I don’t have a rice cooker

The other Friday morning, before work, I was washing the dishes.

I didn’t have many to wash. The main use of our kitchen is plates for Seamless and Caviar. I thought, ruefully, that all my meals had been a hodgepodge of delivery food: American, Thai, Indian, burgers.

My mother always asks, now that I’m an adult,

“What do you eat?” It feels like a very important question to her. “Oh, you know. Pork chops. Vegetables. Burgers. Steak.” “No Chinese food?” she asks. “No, no Chinese food. Maybe once every month.”

I thought of myself as cosmopolitan.

I wasn’t like my parents who, upon being served medium rare prime rib that I prepared for Christmas dinner, swished it around first in the hot pot.

I wasn’t like my parents, who, upon trying Chipotle for the first time, said, “This is nothing special. This is just rice, and meat, which we have, and too much cheese.”

My parents viewed everything through the lens of Chinese food, where nothing else could compare.

I was proud of myself because I did not discriminate against foods. I was proud of myself because I was not stuck in the old ways, in the old tastebuds of our heritage.

I was not like them.

I was different.

When I went carb-free in 2013 in an adventure to try all the diets to lose weight, I remember how my grandparents looked at me, concerned, and said, “You will die if you do not eat rice.”

I had laughed. I knew about nutrition, and they did not. White rice was the culprit, and they were benighted. I would be fine without eating rice.

Now, I do not eat rice often. I don’t have a rice cooker. I’m not like my other Chinese-American friends who make dumplings during the New Year.

So as I stood, dishes in hand, on that Friday morning,

I was hit with a wave of uncertainty.

I asked myself,

Do I even feel Chinese?

Or am I an American?

I thought of my mother’s tongue

And the cow tongue my mother prepared

That looked nothing like spaghetti and meatballs

The myths of the Monkey King, that other Chinese children grew up on,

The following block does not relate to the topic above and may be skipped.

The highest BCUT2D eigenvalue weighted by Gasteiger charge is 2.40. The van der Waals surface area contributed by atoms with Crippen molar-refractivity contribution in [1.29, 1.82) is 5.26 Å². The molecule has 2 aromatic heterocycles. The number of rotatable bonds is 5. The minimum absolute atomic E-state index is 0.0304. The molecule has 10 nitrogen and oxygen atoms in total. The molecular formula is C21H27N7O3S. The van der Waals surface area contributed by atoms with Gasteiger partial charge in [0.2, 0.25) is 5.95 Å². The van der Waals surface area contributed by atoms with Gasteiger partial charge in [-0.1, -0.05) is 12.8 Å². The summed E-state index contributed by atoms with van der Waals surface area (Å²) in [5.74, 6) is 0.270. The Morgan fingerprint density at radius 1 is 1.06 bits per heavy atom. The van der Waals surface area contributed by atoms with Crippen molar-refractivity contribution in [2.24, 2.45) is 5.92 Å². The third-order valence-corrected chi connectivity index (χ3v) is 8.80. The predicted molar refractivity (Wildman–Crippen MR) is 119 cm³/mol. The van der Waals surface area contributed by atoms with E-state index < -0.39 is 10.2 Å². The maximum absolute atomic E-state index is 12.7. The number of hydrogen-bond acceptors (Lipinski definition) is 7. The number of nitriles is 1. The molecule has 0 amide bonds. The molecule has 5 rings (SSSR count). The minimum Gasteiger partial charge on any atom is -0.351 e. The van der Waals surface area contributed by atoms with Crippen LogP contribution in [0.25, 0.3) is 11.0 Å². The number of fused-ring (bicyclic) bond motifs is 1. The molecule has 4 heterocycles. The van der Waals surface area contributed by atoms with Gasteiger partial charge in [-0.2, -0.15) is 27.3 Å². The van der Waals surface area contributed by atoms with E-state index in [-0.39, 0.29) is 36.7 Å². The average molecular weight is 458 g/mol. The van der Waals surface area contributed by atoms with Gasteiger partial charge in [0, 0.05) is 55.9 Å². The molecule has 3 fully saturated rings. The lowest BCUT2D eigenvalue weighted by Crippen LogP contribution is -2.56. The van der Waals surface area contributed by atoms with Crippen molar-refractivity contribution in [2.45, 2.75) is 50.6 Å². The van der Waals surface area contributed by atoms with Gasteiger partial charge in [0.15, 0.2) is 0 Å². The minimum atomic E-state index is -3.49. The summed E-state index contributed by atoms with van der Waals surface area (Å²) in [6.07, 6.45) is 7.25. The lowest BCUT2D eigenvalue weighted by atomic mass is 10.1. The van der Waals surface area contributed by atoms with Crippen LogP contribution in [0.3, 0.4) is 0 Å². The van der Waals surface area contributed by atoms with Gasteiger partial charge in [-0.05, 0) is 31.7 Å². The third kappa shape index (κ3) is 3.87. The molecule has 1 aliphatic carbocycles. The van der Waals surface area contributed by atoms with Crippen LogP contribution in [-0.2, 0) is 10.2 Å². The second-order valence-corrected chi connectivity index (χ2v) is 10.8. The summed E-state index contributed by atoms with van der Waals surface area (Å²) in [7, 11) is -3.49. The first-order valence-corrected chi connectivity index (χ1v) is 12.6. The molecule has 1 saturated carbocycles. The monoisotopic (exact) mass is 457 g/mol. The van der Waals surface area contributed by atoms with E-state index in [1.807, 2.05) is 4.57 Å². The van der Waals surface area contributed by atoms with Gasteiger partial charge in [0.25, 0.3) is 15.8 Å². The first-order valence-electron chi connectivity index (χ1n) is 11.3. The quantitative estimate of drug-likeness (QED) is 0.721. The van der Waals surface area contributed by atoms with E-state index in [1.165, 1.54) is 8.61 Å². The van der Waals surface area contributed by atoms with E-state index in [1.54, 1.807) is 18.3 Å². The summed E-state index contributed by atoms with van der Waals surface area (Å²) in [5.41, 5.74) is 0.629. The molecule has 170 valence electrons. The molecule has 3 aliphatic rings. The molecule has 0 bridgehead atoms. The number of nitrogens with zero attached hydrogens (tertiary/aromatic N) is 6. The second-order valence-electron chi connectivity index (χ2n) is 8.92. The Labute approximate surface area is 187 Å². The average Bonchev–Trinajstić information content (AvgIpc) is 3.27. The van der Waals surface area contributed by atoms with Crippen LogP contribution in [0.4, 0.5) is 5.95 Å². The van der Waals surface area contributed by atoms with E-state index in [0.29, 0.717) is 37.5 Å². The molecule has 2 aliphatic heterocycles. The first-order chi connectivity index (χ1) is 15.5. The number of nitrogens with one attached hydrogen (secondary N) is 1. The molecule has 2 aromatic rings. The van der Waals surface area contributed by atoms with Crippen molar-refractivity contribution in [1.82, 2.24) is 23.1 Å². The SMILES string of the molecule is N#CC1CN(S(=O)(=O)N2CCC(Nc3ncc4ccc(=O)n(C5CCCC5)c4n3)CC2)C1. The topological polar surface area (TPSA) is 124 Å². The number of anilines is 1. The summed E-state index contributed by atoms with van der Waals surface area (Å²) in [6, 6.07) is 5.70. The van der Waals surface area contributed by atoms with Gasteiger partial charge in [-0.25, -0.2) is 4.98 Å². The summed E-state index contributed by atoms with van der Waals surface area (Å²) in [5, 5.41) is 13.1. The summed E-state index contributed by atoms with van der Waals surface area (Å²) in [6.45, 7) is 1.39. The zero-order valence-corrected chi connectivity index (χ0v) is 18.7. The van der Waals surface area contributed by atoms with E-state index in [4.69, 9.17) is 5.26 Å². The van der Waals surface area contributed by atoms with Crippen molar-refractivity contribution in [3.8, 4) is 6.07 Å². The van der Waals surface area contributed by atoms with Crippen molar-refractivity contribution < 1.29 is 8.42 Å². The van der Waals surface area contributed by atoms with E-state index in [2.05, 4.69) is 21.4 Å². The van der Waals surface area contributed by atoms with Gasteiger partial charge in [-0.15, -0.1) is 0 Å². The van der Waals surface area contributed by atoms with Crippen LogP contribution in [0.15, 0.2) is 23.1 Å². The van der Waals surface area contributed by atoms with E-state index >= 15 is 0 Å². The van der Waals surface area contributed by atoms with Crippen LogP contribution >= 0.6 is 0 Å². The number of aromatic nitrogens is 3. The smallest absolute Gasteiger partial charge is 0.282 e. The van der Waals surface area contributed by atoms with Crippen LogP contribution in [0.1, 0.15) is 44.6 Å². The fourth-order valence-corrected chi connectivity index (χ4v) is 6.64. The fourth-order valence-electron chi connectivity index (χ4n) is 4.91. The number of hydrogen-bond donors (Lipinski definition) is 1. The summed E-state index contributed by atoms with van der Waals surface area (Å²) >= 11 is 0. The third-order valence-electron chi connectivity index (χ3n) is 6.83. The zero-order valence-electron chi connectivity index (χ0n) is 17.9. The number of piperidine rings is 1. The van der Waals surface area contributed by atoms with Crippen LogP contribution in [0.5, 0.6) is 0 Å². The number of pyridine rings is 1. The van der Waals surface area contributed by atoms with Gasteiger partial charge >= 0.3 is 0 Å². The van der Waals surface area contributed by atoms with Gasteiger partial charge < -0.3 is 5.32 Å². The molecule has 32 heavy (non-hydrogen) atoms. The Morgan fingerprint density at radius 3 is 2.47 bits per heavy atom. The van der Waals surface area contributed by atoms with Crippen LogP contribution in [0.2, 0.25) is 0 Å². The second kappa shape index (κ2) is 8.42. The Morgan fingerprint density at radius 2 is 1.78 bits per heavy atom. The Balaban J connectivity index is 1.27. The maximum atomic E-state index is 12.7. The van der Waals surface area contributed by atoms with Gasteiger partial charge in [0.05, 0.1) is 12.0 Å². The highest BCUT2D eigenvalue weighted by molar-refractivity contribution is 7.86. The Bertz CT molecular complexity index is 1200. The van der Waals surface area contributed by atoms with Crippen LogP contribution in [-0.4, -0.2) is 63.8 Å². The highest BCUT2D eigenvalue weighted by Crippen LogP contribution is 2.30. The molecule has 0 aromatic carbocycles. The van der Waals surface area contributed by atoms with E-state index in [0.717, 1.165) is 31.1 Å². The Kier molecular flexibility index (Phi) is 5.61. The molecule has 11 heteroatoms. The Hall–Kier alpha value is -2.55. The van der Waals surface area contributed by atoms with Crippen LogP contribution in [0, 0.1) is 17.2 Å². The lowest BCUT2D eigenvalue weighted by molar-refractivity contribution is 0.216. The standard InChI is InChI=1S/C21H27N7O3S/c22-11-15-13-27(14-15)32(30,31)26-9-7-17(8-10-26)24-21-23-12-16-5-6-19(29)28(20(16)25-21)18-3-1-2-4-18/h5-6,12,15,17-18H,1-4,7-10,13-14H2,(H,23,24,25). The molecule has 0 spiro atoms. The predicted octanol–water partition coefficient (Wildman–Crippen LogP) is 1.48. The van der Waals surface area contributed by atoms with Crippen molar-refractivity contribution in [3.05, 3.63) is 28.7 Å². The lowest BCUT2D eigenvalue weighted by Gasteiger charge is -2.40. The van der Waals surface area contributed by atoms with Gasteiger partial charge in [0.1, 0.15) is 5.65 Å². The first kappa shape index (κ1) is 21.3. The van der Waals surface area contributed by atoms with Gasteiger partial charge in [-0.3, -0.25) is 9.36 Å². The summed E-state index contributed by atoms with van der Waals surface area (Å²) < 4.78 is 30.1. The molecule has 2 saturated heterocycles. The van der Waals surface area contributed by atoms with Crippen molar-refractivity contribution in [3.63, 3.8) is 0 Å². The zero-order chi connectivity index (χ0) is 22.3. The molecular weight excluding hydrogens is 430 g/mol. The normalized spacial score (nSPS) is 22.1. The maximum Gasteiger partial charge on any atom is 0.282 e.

That I found boring and obtuse and uncool

The CCTV with Chinese voice actors,

Speaking too dramatically, dubbed over grainy video

That looked, to my Western eyes,

Like poor production quality

Like a substandard culture

I thought, deeply,

That I had always been Chinese

That I hadn’t wanted to be Chinese

That I felt that I should want to be Chinese

That I didn’t know what I wanted

Here I stood, 29 years later,

In the kitchen of a SoHo loft

Washing empty dishes which had held burgers

Washing knives and forks

Was I where I wanted to be?

I tried to imagine myself

Growing up in China

Drinking soy milk and eating you tiao in the morning

Basking in the heat and the sun and the billions of people

Dust in the air

That is as far as my daydream went

I could not imagine myself there

Because that was not a life I had

And that was what knocked me over

That was what sent tears to my eyes,

A flood of homesickness and grief to my heart

I felt as though I had peered into a deep well that ends at the other side of the world

A well I had always known, but did not dare to peer into

There was no opening for me at the other side

So why peer in at something that could have been and never was?

I felt that I had lost something important

Lost something that I had never had.

It was my birthright, to be Chinese, and to be American.

And it was not my birthright to be Chinese, nor to be American.

I was who I was

Somewhere in-between

Eating burgers in a New York City kitchenette

Feeling conflicted

About not owning a rice-cooker.

I felt angry, like I had dropped into this world without a choice

But, I thought, at least my parents had a choice

They came to America, of their own volition, with their own dreams

I could at least trust their will,

And have gratitude for this body and this lifetime

Others in America came not out of hope and free will

Instead, they were ripped from their homelands, transplanted against their will

Instead, they were forced to flee oppression, with nowhere else to go

And their children live here now

I wonder if those children are knocked over by unknown grief, by righteous anger, by a well to a homeland they could never return to

Stunned by loss of something they never had

What pain they must feel

Or what pain they must hide

I dropped to my knees

Alone in my kitchen

Thinking, this is too much

Too much emotion

For such a silly, imagined loss

It was my Chinese sensibility, speaking to sooth my emotions

Speaking for my survival

But I thought

It is okay, today, alone, to feel

To look down this well

And see what I might find.


Just a few minutes, I thought,

On a Friday morning

A few minutes to myself,

To feel whatever I might feel,

No matter how silly it seemed.